NEW YORK (CBSNewYork)Mayor Bill de Blasio vowed Tuesday to get the city out of the hotel homeless shelter business.

Despite admitted problems with the system, making the transition could take several months.

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Security cameras at Rudy’s Bar, which Danny Depamphilis manages, catch crime after crime.

“You walk around in fear,” Depamphilis told CBS2’s Dave Carlin.

One video shows a gunfight from the end of June 2020 along Ninth Avenue in the West 40s.

“It’s getting actually worse,” Depamphilis said.

For the first three months of this year compared to the same period last year, overall crime is up 4.2% for Midtown South Precinct, which covers parts of Hell’s Kitchen.

Some of it is being blamed on dozens of hotels used as shelters, housing mostly law-abiding individuals experiencing homelessness, but also some clients described as dangerously mentally ill.

Police say Brandon Elliot, charged with assaulting a 65-year-old woman, was in the shelter at Four Points by Sheraton on West 40th Street.

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Tuesday morning, the mayor conceded hotels do not make good shelters. He promised a return to higher capacity traditional shelters but without saying exactly when.

“The goal is to get out of all hotels everywhere and only have shelter be in permanent shelters,” he said. “I am anxious to set a timeline for when we can get folks back to the shelters and to be public about that. So we’ll have more to say on that shortly after we do a little more work.”

The city’s lack of a specific exit strategy for the homeless hotel program frustrates Holly-Anne Devlin, who leads the Hell’s Kitchen Neighborhood Action Committee.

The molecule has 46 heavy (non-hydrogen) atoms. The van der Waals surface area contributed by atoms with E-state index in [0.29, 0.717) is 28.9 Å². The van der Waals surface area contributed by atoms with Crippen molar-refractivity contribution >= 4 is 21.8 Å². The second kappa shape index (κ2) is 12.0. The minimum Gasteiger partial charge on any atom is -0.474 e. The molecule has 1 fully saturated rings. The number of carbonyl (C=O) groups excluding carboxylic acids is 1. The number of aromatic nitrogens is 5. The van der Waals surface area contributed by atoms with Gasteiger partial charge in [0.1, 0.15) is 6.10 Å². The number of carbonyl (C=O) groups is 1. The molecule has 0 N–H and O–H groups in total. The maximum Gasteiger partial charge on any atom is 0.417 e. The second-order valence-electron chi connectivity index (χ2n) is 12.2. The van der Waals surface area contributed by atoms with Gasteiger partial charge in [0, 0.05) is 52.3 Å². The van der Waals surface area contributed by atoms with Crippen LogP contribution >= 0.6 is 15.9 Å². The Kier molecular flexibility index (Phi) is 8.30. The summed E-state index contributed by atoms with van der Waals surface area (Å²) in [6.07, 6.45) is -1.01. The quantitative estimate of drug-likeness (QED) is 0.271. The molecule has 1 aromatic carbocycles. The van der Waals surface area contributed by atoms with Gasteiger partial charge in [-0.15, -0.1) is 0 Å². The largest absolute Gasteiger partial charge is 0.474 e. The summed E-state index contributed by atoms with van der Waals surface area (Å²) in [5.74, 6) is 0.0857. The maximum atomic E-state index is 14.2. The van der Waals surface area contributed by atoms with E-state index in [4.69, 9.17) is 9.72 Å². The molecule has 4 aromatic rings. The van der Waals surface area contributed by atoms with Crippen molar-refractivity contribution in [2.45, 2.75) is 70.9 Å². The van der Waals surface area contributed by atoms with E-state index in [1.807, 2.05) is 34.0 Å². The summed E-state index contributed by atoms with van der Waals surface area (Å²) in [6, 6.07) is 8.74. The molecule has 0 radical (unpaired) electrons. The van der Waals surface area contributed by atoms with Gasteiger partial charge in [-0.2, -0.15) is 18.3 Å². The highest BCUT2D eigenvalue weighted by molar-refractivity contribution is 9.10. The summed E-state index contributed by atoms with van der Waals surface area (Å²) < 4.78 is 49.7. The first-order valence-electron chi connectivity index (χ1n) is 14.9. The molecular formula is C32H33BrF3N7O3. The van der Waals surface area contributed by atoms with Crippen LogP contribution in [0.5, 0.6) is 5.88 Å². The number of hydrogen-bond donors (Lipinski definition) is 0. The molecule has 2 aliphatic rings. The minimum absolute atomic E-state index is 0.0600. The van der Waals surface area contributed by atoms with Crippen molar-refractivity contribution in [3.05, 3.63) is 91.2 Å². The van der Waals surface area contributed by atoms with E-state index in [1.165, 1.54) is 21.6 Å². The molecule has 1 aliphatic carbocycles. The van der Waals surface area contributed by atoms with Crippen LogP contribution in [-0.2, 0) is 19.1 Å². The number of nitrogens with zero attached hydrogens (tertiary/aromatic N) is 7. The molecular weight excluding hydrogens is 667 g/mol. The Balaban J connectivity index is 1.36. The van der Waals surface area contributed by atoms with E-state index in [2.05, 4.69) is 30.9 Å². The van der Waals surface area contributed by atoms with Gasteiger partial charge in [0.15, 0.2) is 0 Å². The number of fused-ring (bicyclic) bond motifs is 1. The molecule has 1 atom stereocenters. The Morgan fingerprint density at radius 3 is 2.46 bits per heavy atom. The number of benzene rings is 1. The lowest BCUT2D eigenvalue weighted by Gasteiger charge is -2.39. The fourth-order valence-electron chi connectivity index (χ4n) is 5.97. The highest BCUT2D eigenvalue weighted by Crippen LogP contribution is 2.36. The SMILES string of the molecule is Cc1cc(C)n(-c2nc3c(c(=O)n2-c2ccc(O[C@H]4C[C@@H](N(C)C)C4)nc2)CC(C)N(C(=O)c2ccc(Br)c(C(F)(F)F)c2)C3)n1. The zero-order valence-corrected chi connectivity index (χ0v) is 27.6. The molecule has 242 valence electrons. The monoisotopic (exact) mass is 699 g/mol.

Warmer weather is bringing back a rise in street living. Sidewalks that cleared out in winter are populated again.

Devlin’s group worked with police last year to increase foot patrols in the area, but she says that did not last.

“There’s no one outside. So like, you could walk around this entire neighborhood for the next couple of hours and you won’t see a single police officer. That’s problematic,” she said.

Devlin says businesses and residents move out when they feel abandoned by elected officials and police, and her group says homeless New Yorkers deserve better, like access to vaccinations and mental health services that come to them in safer, more well-equipped surroundings.

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Late Tuesday afternoon, there was a meeting where those advocates met with some city leaders and had some of their concerns heard. They were told some of these hotels are already reducing the homeless populations, but they were given no specific numbers.

Dave Carlin